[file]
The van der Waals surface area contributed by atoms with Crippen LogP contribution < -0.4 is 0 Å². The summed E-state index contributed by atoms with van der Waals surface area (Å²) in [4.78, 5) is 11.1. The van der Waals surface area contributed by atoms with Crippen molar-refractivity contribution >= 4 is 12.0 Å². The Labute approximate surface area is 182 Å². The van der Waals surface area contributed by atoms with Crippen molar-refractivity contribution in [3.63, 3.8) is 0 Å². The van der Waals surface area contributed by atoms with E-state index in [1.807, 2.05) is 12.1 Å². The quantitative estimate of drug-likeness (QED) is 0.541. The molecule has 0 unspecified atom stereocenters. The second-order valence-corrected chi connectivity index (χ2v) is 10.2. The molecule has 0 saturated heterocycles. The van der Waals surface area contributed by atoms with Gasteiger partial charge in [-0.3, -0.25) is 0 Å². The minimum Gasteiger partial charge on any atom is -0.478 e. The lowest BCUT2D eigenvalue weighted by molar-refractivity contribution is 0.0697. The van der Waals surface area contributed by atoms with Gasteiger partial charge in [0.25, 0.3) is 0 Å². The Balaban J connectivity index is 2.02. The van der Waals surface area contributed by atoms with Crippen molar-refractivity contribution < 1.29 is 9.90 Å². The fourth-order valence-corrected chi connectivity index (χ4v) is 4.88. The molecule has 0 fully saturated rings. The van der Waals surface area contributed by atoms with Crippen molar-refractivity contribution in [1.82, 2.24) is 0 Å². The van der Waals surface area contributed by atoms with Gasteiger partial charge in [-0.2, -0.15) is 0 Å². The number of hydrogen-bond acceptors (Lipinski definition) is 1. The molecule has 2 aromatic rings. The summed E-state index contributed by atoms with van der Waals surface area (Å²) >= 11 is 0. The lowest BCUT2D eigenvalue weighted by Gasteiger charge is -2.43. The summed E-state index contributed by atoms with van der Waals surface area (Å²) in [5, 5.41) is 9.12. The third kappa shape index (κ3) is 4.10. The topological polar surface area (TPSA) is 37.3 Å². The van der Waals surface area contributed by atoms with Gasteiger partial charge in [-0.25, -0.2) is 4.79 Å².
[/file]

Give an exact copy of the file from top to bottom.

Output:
The van der Waals surface area contributed by atoms with Crippen LogP contribution < -0.4 is 0 Å². The summed E-state index contributed by atoms with van der Waals surface area (Å²) in [4.78, 5) is 11.1. The van der Waals surface area contributed by atoms with Crippen molar-refractivity contribution >= 4 is 12.0 Å². The Labute approximate surface area is 182 Å². The van der Waals surface area contributed by atoms with Crippen molar-refractivity contribution in [3.63, 3.8) is 0 Å². The van der Waals surface area contributed by atoms with E-state index in [1.807, 2.05) is 12.1 Å². The quantitative estimate of drug-likeness (QED) is 0.541. The molecule has 0 unspecified atom stereocenters. The second-order valence-corrected chi connectivity index (χ2v) is 10.2. The molecule has 0 saturated heterocycles. The van der Waals surface area contributed by atoms with Gasteiger partial charge in [-0.3, -0.25) is 0 Å². The minimum Gasteiger partial charge on any atom is -0.478 e. The lowest BCUT2D eigenvalue weighted by molar-refractivity contribution is 0.0697. The van der Waals surface area contributed by atoms with Gasteiger partial charge in [0.25, 0.3) is 0 Å². The Balaban J connectivity index is 2.02. The van der Waals surface area contributed by atoms with Crippen molar-refractivity contribution < 1.29 is 9.90 Å². The fourth-order valence-corrected chi connectivity index (χ4v) is 4.88. The molecule has 0 fully saturated rings. The van der Waals surface area contributed by atoms with Crippen molar-refractivity contribution in [1.82, 2.24) is 0 Å². The van der Waals surface area contributed by atoms with Gasteiger partial charge in [-0.2, -0.15) is 0 Å². The number of hydrogen-bond acceptors (Lipinski definition) is 1. The molecule has 2 aromatic rings. The summed E-state index contributed by atoms with van der Waals surface area (Å²) >= 11 is 0. The lowest BCUT2D eigenvalue weighted by Gasteiger charge is -2.43. The summed E-state index contributed by atoms with van der Waals surface area (Å²) in [5, 5.41) is 9.12. The third kappa shape index (κ3) is 4.10. The topological polar surface area (TPSA) is 37.3 Å². The van der Waals surface area contributed by atoms with Gasteiger partial charge in [-0.25, -0.2) is 4.79 Å².